From Tracking Excavator
Submitted by Blake on August 18, 2016 - 10:31am
By the end of the 18th century, children’s literature was a flourishing, separate and secure part of the publishing industry in Britain. Perhaps as many as 50 children’s books were being printed each year, mostly in London, but also in regional centres such as Edinburgh, York and Newcastle. By today’s standards, these books can seem pretty dry, and they were often very moralising and pious. But the books were clearly meant to please their readers, whether with entertaining stories and appealing characters, the pleasant tone of the writing, or attractive illustrations and eye-catching page layouts and bindings.
From The origins of children’s literature - The British Library
Submitted by Blake on August 17, 2016 - 12:32pm
A woman who worked as a custodian at Krause Memorial Library apologized for taking dozens of books, games and CDs, saying she never intended to hurt the Rockford library.
“I feel bad for doing that to the library,’’ 33-year-old Sarah Lynn Fifelski told a judge at sentencing Tuesday. “I was grateful for the opportunity of working there and I feel bad for betraying their trust.
From Library custodian who pilfered books after hours sentenced to probation | WZZM13.com
Submitted by Blake on August 17, 2016 - 10:35am
The Danville Public Library has spent the past two years purging its collection of worn, duplicate and rarely checked-out books.
That hasn’t prevented the library’s director from receiving complaints from at least one resident convinced that books on the Confederacy are being targeted for removal. Residents have also criticized the library’s actions on Facebook.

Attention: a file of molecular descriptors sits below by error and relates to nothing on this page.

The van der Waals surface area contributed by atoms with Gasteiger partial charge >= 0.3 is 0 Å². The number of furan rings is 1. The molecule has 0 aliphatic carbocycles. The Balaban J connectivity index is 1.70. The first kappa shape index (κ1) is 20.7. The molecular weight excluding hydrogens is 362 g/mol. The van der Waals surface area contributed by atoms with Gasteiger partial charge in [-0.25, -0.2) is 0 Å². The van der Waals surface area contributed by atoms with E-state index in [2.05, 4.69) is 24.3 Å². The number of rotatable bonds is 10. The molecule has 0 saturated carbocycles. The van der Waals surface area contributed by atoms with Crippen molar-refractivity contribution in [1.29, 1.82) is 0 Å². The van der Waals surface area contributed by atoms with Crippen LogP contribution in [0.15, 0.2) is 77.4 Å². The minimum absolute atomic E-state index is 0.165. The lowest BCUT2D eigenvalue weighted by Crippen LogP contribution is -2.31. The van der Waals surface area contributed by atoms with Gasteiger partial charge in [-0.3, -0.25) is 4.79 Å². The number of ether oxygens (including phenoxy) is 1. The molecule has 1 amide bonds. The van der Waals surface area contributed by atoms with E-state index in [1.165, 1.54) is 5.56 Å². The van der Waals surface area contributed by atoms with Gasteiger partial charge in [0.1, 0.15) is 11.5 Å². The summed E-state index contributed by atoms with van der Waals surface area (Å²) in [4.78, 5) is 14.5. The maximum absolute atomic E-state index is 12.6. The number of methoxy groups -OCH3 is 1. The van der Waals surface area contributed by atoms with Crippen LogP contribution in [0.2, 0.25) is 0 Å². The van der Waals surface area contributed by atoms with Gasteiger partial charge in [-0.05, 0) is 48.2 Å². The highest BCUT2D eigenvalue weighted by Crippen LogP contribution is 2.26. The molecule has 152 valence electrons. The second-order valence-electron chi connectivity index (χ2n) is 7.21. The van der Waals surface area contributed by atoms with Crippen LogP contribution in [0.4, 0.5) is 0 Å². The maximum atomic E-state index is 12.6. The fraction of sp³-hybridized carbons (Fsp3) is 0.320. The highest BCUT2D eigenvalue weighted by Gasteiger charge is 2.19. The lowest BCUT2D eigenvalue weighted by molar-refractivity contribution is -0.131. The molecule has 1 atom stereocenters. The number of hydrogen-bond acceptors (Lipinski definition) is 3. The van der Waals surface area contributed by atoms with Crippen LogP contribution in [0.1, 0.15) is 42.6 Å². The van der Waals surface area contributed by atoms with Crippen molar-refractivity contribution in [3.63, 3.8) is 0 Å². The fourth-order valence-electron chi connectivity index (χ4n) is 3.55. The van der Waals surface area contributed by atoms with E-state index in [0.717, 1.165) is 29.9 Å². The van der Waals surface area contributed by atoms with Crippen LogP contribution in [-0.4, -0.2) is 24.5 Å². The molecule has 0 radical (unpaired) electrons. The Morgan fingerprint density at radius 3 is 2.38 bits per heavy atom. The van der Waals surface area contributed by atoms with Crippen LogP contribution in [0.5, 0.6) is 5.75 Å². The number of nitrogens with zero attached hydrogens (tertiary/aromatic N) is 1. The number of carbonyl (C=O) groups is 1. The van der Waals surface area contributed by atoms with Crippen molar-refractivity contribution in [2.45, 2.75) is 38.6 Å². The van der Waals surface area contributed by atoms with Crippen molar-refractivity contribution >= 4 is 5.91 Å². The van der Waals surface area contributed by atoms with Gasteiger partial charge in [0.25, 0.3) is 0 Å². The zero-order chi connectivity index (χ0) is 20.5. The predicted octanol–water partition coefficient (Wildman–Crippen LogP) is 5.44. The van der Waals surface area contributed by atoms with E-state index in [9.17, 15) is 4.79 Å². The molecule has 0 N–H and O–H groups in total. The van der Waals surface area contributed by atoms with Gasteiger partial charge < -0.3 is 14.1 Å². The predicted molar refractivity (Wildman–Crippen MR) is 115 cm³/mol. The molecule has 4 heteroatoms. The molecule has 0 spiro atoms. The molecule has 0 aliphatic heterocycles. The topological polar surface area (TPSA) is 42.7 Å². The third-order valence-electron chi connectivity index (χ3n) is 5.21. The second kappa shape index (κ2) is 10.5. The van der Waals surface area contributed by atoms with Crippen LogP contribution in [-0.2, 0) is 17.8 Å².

Danville Public Library Director Joe Zappacosta said the library has not set out to remove books on the Civil War and the Confederacy.
From Removal of Confederacy books opens debate; director calls it routine process | Danville | godanriver.com
Submitted by Blake on August 17, 2016 - 8:05am
Submitted by Blake on August 16, 2016 - 5:04pm
Thousands of hard-to-find films will be saved for the public as an iconic rental store gets set to close.
Halifax Public Libraries and Dalhousie University said Tuesday they will buy the films from Halifax's Video Difference.
"To have parts of that collection live on and be available for the public is really part of the lasting legacy of Video Difference," Halifax Public Libraries chief librarian and CEO Asa Kachan said in an interview.
From Video Difference film collection being bought by Halifax Public Libraries, Dalhousie - Nova Scotia - CBC News
Submitted by Blake on August 16, 2016 - 5:02pm
The Department of Culture, Media and Sport has measured the public’s usage of libraries in England since 2005. In the 12 months to March 2016, it reported that just 33.4% of adults had used a public library, compared with 48.2% of adults in 2005/2006, when the survey began. This marks a drop of 30.7% over the decade, and is the first time the government department has highlighted a “significant decrease” in the proportion of adults who used public libraries. In comparison, the proportion of adults visiting heritage sites, museums and galleries increased over the decade.
From Library use in England fell dramatically over last decade, figures show | Books | The Guardian